A quarter of employees quit their jobs due to mental health - half believe employers don't do enough to combat loneliness

.
.

Worrying new figures released today indicate millions of employees across the UK are battling feelings of loneliness at work, with the majority (63%) feeling their workplaces are not doing enough to support them.

The findings, released today by the leading online jobs board, totaljobs, revealed a shocking 76% of those polled have experienced feelings of loneliness.

Furthermore, the research, which spoke to 5,795 workers across the UK, revealed 60% of those surveyed admit to suffering feelings of loneliness in the workplace (compared to in their personal lives), with work pressure cited as the leading factor.

The research comes as workplaces empty during the summer holidays, with employees set off on personal holidays, leaving others behind.

These findings should highlight a cause for concern for colleagues and employers alike, as the issue is having a detrimental impact on workers’ mental health and wellbeing in the workplace, a place in which many spend most of their time.

Loneliness in the Workplace

It is clear a multitude of factors are causing people to suffer with loneliness in the workplace; the research revealed the leading cause (44%) for those polled was pressure.

However, 42% admit feeling like they didn’t fit in with colleagues has caused them to feel lonely, whilst 32% admit they actively isolate themselves at work. Worryingly, 21% of those polled said their loneliness was linked to discrimination and 9% said they didn’t understand why they were feeling lonely.

It is evident workers’ feelings of loneliness are also having a harmful effect on their health. Two thirds of employees (68%) experiencing loneliness state it has impacted their stress levels, 66% say it has caused them to develop low self-esteem, and 56% report loss of sleep.

Stigma

It is evident that workplace loneliness still carries a stigma and more needs to be done to encourage workers to have open conversations about loneliness in their places of work.

The research revealed over half of those surveyed (63%) believe their company doesn’t do enough to combat loneliness, even though 38% admitted their struggles with loneliness is affecting their productivity.

Furthermore, a quarter of those surveyed stated they had never confided in anyone at work about their loneliness (1 in 4 men compared to a fifth of women), as they believed it would negatively impact their career (13%) or they would be discriminated against (9%).

Suffering in Silence

The findings show some workers do confide in friends (35%), family (34%) and in partners (34%) about their loneliness.

However, 34% of those polled admit to not confiding in anyone, with men being less likely to confide in someone than women (39% of men compared with 30% of women), despite reporting that loneliness impacts their stress, sleep and self-esteem.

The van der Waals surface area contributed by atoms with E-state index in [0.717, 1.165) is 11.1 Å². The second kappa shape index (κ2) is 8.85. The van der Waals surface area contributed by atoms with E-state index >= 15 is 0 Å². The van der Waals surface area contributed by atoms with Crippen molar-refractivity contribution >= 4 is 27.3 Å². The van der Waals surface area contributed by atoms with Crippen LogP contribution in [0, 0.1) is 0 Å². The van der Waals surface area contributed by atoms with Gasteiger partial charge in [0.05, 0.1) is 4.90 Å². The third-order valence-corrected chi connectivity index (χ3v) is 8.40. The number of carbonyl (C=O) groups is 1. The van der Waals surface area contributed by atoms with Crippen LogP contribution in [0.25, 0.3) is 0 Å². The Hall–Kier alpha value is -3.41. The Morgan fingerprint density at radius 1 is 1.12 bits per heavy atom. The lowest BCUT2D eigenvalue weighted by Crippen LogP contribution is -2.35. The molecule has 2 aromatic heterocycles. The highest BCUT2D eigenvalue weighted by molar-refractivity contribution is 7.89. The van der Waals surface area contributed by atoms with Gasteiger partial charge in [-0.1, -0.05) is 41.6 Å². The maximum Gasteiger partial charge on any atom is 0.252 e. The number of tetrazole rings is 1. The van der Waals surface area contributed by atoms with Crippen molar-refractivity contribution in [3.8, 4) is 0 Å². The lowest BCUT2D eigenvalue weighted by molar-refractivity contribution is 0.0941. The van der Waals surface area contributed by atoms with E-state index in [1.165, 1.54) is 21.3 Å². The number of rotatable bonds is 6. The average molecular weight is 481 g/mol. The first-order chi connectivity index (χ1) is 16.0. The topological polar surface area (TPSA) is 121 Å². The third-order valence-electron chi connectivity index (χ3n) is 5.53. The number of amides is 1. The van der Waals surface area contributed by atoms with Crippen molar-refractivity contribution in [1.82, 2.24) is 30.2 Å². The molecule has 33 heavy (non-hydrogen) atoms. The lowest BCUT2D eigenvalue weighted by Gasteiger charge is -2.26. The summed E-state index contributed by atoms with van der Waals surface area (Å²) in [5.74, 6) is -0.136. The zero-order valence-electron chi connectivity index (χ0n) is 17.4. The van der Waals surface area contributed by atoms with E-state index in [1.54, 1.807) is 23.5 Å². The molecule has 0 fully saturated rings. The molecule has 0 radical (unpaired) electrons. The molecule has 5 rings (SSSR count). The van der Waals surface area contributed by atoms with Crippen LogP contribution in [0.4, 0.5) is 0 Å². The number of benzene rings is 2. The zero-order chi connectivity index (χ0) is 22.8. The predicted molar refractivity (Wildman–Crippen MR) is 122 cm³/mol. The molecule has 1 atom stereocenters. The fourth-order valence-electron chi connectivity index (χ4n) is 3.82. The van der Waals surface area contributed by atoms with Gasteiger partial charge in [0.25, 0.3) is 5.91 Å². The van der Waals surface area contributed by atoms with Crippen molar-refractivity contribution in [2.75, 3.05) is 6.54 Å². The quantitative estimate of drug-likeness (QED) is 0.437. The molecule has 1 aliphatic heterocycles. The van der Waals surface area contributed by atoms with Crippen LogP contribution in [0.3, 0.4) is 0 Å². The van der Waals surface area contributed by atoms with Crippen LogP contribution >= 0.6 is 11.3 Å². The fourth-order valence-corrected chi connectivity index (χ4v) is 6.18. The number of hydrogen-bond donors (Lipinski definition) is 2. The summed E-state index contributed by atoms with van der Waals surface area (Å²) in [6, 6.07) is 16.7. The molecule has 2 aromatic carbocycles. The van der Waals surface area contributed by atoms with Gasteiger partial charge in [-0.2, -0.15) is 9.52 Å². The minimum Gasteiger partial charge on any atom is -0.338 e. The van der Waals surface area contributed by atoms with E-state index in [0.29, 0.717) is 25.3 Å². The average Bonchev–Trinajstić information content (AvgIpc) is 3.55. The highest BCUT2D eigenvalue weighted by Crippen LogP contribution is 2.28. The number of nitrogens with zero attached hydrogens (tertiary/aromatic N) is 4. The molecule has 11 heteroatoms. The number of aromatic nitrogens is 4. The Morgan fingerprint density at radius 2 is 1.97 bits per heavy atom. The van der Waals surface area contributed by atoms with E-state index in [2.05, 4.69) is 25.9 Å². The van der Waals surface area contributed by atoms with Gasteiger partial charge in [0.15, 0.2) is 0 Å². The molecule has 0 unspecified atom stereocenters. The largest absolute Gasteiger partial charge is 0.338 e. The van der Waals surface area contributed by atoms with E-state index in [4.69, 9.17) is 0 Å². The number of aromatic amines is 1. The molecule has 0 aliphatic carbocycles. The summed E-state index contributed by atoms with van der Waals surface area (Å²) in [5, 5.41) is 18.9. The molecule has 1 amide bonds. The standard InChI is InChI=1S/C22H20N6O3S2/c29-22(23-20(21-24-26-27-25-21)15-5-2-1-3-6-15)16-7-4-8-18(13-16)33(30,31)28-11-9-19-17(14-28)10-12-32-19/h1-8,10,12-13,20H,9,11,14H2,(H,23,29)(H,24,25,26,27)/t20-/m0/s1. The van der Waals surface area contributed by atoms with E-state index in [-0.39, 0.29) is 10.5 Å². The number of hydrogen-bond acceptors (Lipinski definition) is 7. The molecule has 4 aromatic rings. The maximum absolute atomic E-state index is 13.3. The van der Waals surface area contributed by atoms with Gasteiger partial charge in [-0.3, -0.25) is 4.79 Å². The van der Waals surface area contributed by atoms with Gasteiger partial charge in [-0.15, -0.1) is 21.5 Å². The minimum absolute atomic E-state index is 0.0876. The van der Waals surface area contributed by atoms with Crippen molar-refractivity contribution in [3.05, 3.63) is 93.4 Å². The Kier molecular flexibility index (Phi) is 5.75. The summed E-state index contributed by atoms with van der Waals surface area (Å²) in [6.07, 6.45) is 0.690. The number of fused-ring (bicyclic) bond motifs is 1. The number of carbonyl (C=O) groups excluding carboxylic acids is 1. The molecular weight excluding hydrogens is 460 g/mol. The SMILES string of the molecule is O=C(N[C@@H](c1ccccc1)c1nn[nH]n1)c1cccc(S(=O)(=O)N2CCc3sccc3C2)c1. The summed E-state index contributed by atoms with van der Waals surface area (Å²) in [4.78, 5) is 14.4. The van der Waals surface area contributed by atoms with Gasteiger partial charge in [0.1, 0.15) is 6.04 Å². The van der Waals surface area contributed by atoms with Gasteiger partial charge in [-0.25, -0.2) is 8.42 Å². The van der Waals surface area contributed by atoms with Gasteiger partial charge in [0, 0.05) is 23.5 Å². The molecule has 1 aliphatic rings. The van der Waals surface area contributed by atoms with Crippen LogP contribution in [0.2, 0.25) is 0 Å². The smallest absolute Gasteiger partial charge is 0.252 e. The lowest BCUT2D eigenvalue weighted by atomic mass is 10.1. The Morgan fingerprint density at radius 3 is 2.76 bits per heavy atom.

Women are significantly more likely to confide in others than men with 39% reporting they would confide in friends, compared to just 29% of men, and 38% reporting they would confide in their partner, compared to just 29% of men.

Indeed, the research indicated that it is important that those struggling with loneliness confide in someone, with more than a quarter of those surveyed stating talking helped them deal with their loneliness, whilst 22% said that it helped them to feel less lonely.

However, the findings indicate the stigma that surrounds loneliness still exists, and men are significantly more likely to suffer the impact of loneliness in silence.

Millennials Vs. Boomers

It is clear there is also a distinction between millennials (ages 22 – 37) and boomers (ages 54 – 72) experiencing loneliness. 47% of millennials site pressure as the leading cause of their loneliness (compared with 39% of boomers), closely followed by not feeling like they fit in (46% compared with 32% of boomers).

This significantly impacts millennials’ stress levels (70% compared with 59% of boomers) and self-esteem (68% compared with 58% of boomers).

However, worryingly, boomers are much less likely to confide in others about their loneliness (42% of boomers compared with 30% of millennials), due to feeling like they can’t trust their colleagues (10%) and worrying it could negatively impact their career (9%).

Furthermore, for those who do confide in someone, only 15% of boomers said it made them feel less lonely (compared to 25% of millennials) and 17% went as far as saying it did not help at all.

Martin Talbot, Group Marketing Director at totaljobs comments, ‘Today’s findings showcase the shocking reality for many workers across the country, with an overwhelming majority suffering the effects of loneliness in silence.

Today’s totaljobs’ research has revealed pressure and not fitting in as the leading causes of workplace loneliness, which is having a detrimental impact on workers’ productivity and mental health.

We would strongly encourage men and women, millennials and boomers, to confide in someone about their loneliness, whether inside or outside of work. Talking to someone can help you to feel less lonely.

Equally, we would urge employers to be proactive in putting measures in place so those suffering with loneliness in the workplace, have a network of people and tools to support them.‘

Emma Mamo, Head of Workplace Wellbeing at Mind adds, “Staying silent is one of the worst things people in difficulty can do. Opening up to a colleague about how they’re feeling can help them feel more relaxed about chatting to a manager. Even if they don’t want to speak about it then, you’ve let them know you care and will be there for them when the time is right.”

* Research by totaljobs, visit https://www.totaljobs.com/insidejob/how-to-combat-the-rise-of-workplace-loneliness/ where readers can find out more about the project and read tips on combating loneliness from mental health charity Mind.